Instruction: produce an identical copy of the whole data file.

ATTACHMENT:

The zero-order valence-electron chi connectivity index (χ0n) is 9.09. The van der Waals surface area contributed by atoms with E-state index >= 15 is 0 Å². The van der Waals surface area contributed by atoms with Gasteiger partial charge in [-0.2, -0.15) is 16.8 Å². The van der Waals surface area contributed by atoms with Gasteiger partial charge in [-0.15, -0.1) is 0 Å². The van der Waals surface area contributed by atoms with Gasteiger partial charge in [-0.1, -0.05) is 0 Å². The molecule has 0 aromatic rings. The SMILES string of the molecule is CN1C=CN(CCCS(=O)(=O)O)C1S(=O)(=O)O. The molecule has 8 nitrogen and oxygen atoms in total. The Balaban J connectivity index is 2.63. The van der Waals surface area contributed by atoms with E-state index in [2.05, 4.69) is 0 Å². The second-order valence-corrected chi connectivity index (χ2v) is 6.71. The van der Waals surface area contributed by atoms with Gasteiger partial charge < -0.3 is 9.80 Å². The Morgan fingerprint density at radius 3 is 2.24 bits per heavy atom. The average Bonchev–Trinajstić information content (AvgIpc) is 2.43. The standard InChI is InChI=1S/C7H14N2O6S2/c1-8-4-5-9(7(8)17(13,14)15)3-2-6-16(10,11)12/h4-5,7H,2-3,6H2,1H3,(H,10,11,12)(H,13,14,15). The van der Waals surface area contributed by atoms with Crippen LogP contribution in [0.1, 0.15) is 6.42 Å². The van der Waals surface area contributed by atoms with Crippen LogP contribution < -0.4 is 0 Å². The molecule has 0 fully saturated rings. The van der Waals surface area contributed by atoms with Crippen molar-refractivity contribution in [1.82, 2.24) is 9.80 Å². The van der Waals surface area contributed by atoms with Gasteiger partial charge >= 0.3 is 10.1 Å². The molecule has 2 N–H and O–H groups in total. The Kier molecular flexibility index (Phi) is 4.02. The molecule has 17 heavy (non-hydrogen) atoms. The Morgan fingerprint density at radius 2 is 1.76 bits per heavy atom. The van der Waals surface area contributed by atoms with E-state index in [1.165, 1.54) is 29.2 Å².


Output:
The zero-order valence-electron chi connectivity index (χ0n) is 9.09. The van der Waals surface area contributed by atoms with E-state index >= 15 is 0 Å². The van der Waals surface area contributed by atoms with Gasteiger partial charge in [-0.2, -0.15) is 16.8 Å². The van der Waals surface area contributed by atoms with Gasteiger partial charge in [-0.15, -0.1) is 0 Å². The van der Waals surface area contributed by atoms with Gasteiger partial charge in [-0.1, -0.05) is 0 Å². The molecule has 0 aromatic rings. The SMILES string of the molecule is CN1C=CN(CCCS(=O)(=O)O)C1S(=O)(=O)O. The molecule has 8 nitrogen and oxygen atoms in total. The Balaban J connectivity index is 2.63. The van der Waals surface area contributed by atoms with E-state index in [2.05, 4.69) is 0 Å². The second-order valence-corrected chi connectivity index (χ2v) is 6.71. The van der Waals surface area contributed by atoms with Gasteiger partial charge < -0.3 is 9.80 Å². The Morgan fingerprint density at radius 3 is 2.24 bits per heavy atom. The average Bonchev–Trinajstić information content (AvgIpc) is 2.43. The standard InChI is InChI=1S/C7H14N2O6S2/c1-8-4-5-9(7(8)17(13,14)15)3-2-6-16(10,11)12/h4-5,7H,2-3,6H2,1H3,(H,10,11,12)(H,13,14,15). The van der Waals surface area contributed by atoms with Crippen LogP contribution in [0.1, 0.15) is 6.42 Å². The van der Waals surface area contributed by atoms with Crippen LogP contribution < -0.4 is 0 Å². The molecule has 0 fully saturated rings. The van der Waals surface area contributed by atoms with Crippen molar-refractivity contribution in [1.82, 2.24) is 9.80 Å². The van der Waals surface area contributed by atoms with Gasteiger partial charge >= 0.3 is 10.1 Å². The molecule has 2 N–H and O–H groups in total. The Kier molecular flexibility index (Phi) is 4.02. The molecule has 17 heavy (non-hydrogen) atoms. The Morgan fingerprint density at radius 2 is 1.76 bits per heavy atom. The van der Waals surface area contributed by atoms with E-state index in [1.165, 1.54) is 29.2 Å².